CPCS NHS111 Minor Illness Expansion

An expert group of Integrated Urgent Care (IUC) clinicians and pharmacists has recently reviewed the NHS Pathway algorithms that underpin the clinical assessment of patients contacting NHS 111 and identified additional opportunities for more referrals to the NHS Community Pharmacist Consultation Service (CPCS).


Community pharmacists delivering CPCS are already successfully consulting over 12,000 patients a week referred to the service. Based on 2021 data, this review could generate 275,000 additional referral opportunities annually to CPCS.

This increased use of pharmacists’ expertise, will help to improve access to primary care for patients, ensuring people see the right healthcare professional in a timely fashion and freeing up capacity for those with higher acuity needs.

The expert review group used the same general symptoms detailed in Annex D of the NHS CPCS advanced service specification to identify the impact on referral pathways and the wider system. The experience of the Covid Pharmacy Clinical Assessment Service (PharmCAS) that ran from April 2020 to April 2021 using remote working community pharmacists, was also considered to review potential escalations and completion rates.

The additional referrals will include three new condition types (scratches and grazes, teething and sinusitis) and incorporate general health information requests that might be considered suitable to refer to a community pharmacist, e.g. information about flu immunisation, travel health advice and NHS services.

Referrals will also be made for some conditions which are already well managed by CPCS, but that have been previously triaged as having higher acuity requirements depending on the patient’s declared history e.g. diarrhoea, vomiting, bites and stings, cough, cold and flu, constipation, skin rash, sticky or watery eyes.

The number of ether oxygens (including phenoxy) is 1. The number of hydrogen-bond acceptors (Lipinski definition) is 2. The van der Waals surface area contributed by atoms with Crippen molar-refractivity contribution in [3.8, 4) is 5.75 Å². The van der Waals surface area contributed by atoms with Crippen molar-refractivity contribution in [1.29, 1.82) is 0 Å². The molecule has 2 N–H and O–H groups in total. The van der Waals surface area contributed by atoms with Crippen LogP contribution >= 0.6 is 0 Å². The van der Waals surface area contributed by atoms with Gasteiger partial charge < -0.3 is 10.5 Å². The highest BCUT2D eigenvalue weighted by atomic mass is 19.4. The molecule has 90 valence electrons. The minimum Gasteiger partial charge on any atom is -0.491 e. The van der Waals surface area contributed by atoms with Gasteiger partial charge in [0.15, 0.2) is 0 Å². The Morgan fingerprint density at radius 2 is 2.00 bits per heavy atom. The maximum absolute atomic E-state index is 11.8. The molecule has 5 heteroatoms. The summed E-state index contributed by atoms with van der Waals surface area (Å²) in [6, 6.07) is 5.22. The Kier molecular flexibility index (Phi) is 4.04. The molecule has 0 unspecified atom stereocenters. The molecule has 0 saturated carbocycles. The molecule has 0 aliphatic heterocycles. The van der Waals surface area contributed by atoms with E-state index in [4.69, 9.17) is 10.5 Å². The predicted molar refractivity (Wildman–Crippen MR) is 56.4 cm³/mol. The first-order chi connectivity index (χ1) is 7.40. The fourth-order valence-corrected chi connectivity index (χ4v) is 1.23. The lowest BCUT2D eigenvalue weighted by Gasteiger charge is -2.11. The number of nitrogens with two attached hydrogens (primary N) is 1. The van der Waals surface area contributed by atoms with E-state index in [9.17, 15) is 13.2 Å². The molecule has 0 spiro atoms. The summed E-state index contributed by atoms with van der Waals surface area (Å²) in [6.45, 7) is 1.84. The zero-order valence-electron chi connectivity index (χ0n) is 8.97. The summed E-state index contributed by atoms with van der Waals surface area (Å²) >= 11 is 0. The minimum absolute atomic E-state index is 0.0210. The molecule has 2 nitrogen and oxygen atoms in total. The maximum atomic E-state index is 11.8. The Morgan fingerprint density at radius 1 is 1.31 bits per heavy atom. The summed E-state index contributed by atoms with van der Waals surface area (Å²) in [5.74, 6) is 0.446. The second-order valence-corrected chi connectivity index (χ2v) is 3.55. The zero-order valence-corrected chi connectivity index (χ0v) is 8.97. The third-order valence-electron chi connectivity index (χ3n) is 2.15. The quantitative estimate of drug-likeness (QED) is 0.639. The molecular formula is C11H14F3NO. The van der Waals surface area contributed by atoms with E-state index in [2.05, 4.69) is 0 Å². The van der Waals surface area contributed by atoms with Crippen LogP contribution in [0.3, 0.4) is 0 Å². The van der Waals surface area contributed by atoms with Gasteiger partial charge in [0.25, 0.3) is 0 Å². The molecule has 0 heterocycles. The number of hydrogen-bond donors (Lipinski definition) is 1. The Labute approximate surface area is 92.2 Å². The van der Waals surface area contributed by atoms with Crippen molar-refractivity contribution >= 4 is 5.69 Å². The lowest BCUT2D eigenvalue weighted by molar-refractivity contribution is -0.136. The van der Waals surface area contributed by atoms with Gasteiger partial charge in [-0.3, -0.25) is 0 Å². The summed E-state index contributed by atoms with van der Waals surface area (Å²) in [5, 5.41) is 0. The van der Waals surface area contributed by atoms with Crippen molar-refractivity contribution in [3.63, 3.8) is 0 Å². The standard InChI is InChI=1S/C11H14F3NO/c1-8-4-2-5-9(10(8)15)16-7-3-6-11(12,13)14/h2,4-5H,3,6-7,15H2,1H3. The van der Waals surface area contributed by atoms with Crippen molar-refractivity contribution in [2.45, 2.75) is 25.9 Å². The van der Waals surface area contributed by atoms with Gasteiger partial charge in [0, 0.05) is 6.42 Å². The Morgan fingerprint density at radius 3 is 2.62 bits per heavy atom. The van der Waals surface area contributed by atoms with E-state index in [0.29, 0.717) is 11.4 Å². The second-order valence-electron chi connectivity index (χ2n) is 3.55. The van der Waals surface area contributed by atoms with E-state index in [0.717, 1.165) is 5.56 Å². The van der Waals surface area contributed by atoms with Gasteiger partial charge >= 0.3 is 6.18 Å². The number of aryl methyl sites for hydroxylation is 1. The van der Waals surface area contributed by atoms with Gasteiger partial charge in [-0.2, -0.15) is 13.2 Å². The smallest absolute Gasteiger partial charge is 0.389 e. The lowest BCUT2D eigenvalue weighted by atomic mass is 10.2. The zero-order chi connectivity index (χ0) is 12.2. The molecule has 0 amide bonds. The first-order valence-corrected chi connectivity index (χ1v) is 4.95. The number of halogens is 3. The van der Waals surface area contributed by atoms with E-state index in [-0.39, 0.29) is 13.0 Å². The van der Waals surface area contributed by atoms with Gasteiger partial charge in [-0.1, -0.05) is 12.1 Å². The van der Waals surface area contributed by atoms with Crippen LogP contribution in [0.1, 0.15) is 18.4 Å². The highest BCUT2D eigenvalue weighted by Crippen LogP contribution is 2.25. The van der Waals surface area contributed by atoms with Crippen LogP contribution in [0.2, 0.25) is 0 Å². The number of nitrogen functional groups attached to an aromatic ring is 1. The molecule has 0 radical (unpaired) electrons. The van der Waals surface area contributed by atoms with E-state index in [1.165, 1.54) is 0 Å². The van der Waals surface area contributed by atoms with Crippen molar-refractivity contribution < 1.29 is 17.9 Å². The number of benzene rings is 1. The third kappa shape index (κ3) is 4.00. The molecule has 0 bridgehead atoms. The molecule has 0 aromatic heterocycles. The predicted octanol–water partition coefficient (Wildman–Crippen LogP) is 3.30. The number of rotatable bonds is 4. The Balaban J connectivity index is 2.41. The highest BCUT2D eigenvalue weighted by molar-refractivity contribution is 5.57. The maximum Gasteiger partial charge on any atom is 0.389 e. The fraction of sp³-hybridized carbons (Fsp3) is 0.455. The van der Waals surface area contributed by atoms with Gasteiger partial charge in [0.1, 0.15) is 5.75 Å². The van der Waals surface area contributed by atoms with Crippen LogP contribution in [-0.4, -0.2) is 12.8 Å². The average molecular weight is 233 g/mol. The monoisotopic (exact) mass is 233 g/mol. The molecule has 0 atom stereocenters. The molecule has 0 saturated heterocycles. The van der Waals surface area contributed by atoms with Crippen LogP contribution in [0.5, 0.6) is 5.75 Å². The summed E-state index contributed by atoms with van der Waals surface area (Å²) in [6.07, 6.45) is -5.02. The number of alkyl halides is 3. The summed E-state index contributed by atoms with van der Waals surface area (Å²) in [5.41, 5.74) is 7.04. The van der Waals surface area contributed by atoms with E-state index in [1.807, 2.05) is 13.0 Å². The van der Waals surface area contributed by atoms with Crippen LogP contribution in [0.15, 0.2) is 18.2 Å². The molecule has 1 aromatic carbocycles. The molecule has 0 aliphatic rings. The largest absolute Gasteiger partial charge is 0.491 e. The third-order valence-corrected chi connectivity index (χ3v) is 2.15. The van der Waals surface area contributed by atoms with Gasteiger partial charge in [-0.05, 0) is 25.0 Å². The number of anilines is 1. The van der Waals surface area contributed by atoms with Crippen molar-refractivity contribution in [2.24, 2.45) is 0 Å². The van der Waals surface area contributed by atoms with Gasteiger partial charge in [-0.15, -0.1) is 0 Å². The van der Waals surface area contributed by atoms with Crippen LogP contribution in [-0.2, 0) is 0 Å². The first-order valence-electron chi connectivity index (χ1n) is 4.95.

Operational impact

The expectation is that pharmacies may receive an addition 1-2 referrals per week depending on the 111 call volumes.

For some cases the pharmacist may need additional advice, or will need to escalate the patient to a higher acuity care location (e.g. a GP service, Urgent Treatment Centre or A&E). The pharmacist should use their clinical judgement to decide the urgency, route and need for referral. Onward escalations need to be managed by the pharmacist.

Patients must not be advised to contact NHS 111 themselves. The NHS Service Finder can be used to access information to support with signposting patients.

The national CPCS DoS returns will be uplifted to include the new triage outcomes from 13th January 2022.

The NHS England CPCS website has an animation explaining the NHS 111 referral pathway and how referrals are made following NHS Pathways triage.

Please ensure that:

  1. DoS opening hours and temporary closures are updated using Profile Updater, to enable timely referrals and good patient experience in accessing available services. Urgent DoS updates can be requested by calling 0300 0200 363.
  2. The CPCS service specification is followed:

 7.2.5 During the pharmacy’s opening hours, the CPCS IT system must be checked at appropriately regular intervals, to pick up referrals in a timely manner. This includes checking the pharmacy’s shared NHSmail mailbox when a pharmacy opens and before the pharmacy closes each day to ensure that no messages have been missed.

 7.2.6 Where a pharmacy has received a referral but has not been contacted by the patient within 12 hours of the referral, the pharmacy must make an attempt to contact the patient using the contact details set out in the referral message. If the patient has not made contact during the next working day, the pharmacist can close the referral, via the CPCS IT system, as ‘no intervention made’. No payment is due where there is no consultation (remotely or face-to-face) with the patient.